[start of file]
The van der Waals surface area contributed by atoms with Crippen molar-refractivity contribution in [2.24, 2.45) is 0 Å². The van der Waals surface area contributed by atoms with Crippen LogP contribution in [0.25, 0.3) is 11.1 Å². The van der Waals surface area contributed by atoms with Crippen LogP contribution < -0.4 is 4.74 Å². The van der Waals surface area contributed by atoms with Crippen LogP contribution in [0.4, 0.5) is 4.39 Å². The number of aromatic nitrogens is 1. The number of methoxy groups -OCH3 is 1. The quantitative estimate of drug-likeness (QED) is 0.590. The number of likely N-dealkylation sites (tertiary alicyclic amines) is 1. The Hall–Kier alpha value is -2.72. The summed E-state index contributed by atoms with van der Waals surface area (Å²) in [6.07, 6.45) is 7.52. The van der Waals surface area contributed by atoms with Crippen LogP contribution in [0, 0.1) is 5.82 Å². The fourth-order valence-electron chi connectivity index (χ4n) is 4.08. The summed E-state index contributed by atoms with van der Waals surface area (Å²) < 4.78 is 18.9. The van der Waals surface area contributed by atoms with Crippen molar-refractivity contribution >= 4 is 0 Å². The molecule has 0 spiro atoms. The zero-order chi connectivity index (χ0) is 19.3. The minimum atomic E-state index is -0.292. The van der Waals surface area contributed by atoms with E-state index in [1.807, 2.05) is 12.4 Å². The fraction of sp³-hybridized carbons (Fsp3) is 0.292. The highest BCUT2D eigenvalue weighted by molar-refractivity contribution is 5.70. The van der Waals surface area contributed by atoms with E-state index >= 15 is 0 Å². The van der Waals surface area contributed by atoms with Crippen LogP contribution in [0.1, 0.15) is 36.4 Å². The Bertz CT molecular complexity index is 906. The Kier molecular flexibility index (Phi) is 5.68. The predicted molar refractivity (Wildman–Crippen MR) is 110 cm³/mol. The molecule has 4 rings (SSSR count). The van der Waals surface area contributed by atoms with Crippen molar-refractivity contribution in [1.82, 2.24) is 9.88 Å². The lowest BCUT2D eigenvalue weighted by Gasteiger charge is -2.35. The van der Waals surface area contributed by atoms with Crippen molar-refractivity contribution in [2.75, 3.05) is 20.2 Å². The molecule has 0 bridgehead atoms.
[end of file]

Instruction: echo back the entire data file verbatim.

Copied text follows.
The van der Waals surface area contributed by atoms with Crippen molar-refractivity contribution in [2.24, 2.45) is 0 Å². The van der Waals surface area contributed by atoms with Crippen LogP contribution in [0.25, 0.3) is 11.1 Å². The van der Waals surface area contributed by atoms with Crippen LogP contribution < -0.4 is 4.74 Å². The van der Waals surface area contributed by atoms with Crippen LogP contribution in [0.4, 0.5) is 4.39 Å². The number of aromatic nitrogens is 1. The number of methoxy groups -OCH3 is 1. The quantitative estimate of drug-likeness (QED) is 0.590. The number of likely N-dealkylation sites (tertiary alicyclic amines) is 1. The Hall–Kier alpha value is -2.72. The summed E-state index contributed by atoms with van der Waals surface area (Å²) in [6.07, 6.45) is 7.52. The van der Waals surface area contributed by atoms with Crippen LogP contribution in [0, 0.1) is 5.82 Å². The fourth-order valence-electron chi connectivity index (χ4n) is 4.08. The summed E-state index contributed by atoms with van der Waals surface area (Å²) < 4.78 is 18.9. The van der Waals surface area contributed by atoms with Crippen molar-refractivity contribution >= 4 is 0 Å². The molecule has 0 spiro atoms. The zero-order chi connectivity index (χ0) is 19.3. The minimum atomic E-state index is -0.292. The van der Waals surface area contributed by atoms with E-state index in [1.807, 2.05) is 12.4 Å². The fraction of sp³-hybridized carbons (Fsp3) is 0.292. The highest BCUT2D eigenvalue weighted by molar-refractivity contribution is 5.70. The van der Waals surface area contributed by atoms with E-state index >= 15 is 0 Å². The van der Waals surface area contributed by atoms with Crippen LogP contribution in [0.1, 0.15) is 36.4 Å². The Bertz CT molecular complexity index is 906. The Kier molecular flexibility index (Phi) is 5.68. The predicted molar refractivity (Wildman–Crippen MR) is 110 cm³/mol. The molecule has 4 rings (SSSR count). The van der Waals surface area contributed by atoms with Crippen molar-refractivity contribution in [1.82, 2.24) is 9.88 Å². The lowest BCUT2D eigenvalue weighted by Gasteiger charge is -2.35. The van der Waals surface area contributed by atoms with Crippen molar-refractivity contribution in [2.75, 3.05) is 20.2 Å². The molecule has 0 bridgehead atoms.